CH2011 – climate development in Switzerland
Climate scientist Christoph Schär provides information about the current climate scenarios in Switzerland. They were presented at ETH Zurich with the publication of the “CH2011” report.
It is getting warmer in Switzerland and dryer in summer, and climate change will also affect the frequency and character of extreme events. In an interview, Christoph Schär provides information about the new climate scenarios for Switzerland. These are based on a comprehensive assessment conducted by Swiss scientists.
September 30, 2011 - by Simone Ulmer, CSCS
Mr. Schär, as Chairman of the C2SM Competence Centre (Center for Climate Systems Modeling) you were significantly involved in creating the report “Swiss Climate Change Scenarios” (CH2011). Did this cooperation make the CH2011 report possible?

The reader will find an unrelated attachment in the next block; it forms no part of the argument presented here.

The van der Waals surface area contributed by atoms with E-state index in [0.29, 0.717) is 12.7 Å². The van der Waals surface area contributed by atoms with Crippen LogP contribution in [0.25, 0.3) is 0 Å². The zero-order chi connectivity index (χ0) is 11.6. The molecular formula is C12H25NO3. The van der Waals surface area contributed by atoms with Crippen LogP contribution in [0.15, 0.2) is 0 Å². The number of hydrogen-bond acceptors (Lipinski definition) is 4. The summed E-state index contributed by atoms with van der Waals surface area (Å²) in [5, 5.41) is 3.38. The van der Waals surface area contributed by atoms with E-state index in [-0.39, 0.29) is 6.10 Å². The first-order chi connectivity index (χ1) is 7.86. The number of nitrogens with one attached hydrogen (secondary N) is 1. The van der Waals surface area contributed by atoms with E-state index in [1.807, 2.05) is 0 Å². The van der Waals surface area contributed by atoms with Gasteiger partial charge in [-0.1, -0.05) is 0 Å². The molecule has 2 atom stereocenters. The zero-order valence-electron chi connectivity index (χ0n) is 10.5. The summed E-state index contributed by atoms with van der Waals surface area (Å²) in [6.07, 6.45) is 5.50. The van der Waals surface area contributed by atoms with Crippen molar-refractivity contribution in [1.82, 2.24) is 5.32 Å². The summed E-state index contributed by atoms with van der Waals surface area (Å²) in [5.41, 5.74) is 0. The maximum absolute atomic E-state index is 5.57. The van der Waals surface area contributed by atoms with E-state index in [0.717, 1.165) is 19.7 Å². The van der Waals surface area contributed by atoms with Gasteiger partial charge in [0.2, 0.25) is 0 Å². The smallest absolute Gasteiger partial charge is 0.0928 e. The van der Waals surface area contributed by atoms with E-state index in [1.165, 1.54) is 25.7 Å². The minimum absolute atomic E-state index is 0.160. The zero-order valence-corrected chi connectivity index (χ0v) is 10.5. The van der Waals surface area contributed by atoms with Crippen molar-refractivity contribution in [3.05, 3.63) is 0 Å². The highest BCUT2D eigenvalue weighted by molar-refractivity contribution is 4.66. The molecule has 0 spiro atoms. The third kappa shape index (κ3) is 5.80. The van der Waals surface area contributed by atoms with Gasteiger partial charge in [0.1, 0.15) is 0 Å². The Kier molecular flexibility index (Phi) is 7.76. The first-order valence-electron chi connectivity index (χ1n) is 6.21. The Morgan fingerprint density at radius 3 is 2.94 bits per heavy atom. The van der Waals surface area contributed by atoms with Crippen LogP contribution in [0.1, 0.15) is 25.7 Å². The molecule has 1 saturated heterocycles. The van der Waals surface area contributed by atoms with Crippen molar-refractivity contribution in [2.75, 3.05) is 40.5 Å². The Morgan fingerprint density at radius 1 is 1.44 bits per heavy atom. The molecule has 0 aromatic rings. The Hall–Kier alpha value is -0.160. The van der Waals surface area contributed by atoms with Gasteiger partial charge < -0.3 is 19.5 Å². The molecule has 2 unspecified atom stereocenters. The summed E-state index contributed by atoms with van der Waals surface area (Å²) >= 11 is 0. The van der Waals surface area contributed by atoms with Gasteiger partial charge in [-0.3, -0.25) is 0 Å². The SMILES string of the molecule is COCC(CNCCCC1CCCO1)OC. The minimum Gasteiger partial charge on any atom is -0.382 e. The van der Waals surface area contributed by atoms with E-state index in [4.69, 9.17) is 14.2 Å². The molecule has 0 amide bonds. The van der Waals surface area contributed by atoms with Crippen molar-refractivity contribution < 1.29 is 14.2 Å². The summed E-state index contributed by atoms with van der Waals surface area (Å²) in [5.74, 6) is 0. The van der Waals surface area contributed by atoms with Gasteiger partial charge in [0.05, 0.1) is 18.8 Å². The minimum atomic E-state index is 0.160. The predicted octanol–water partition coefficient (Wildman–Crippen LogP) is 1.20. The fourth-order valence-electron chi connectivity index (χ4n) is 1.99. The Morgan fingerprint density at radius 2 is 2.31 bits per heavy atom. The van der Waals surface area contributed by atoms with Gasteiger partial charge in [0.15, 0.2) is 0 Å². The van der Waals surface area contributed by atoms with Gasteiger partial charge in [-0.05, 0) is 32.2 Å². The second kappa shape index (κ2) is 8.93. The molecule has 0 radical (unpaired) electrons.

C2SM certainly played a decisive role and brought together researchers from ETH Zurich and MeteoSchweiz. However, one should also mention other institutions including the National Centre of Competence in Climate Research (NCCR Climate).
C2SM’s key task is to develop and use climate models. Climate models are becoming ever more complex. Developing them further, maintaining them and using them in an optimum way on supercomputers is beyond the resources of a single research group. That’s why there is a need for cooperations like C2SM that bring together the entire know-how from all the relevant areas.
What was the aim of the study?
Our aim was to analyse the latest climate simulations and present the results in a suitable form. In this respect, we had two target groups in mind. Firstly, the wide-ranging scientific community that deals with the consequences of climate change and is very interested in scenario data. For example, this involves effects on agriculture, hydrology, hydroelectric power, permafrost or glaciers. Secondly, administrations, politicians and economies can use the report as a basis for planning. Many governmental agencies in the Swiss as well as major industrial corporations are increasingly interested in the consequences of climate change in their area.
As a result of CH2011, do you know more about the future of Switzerland’s climate than you did when a previous report was published four years ago?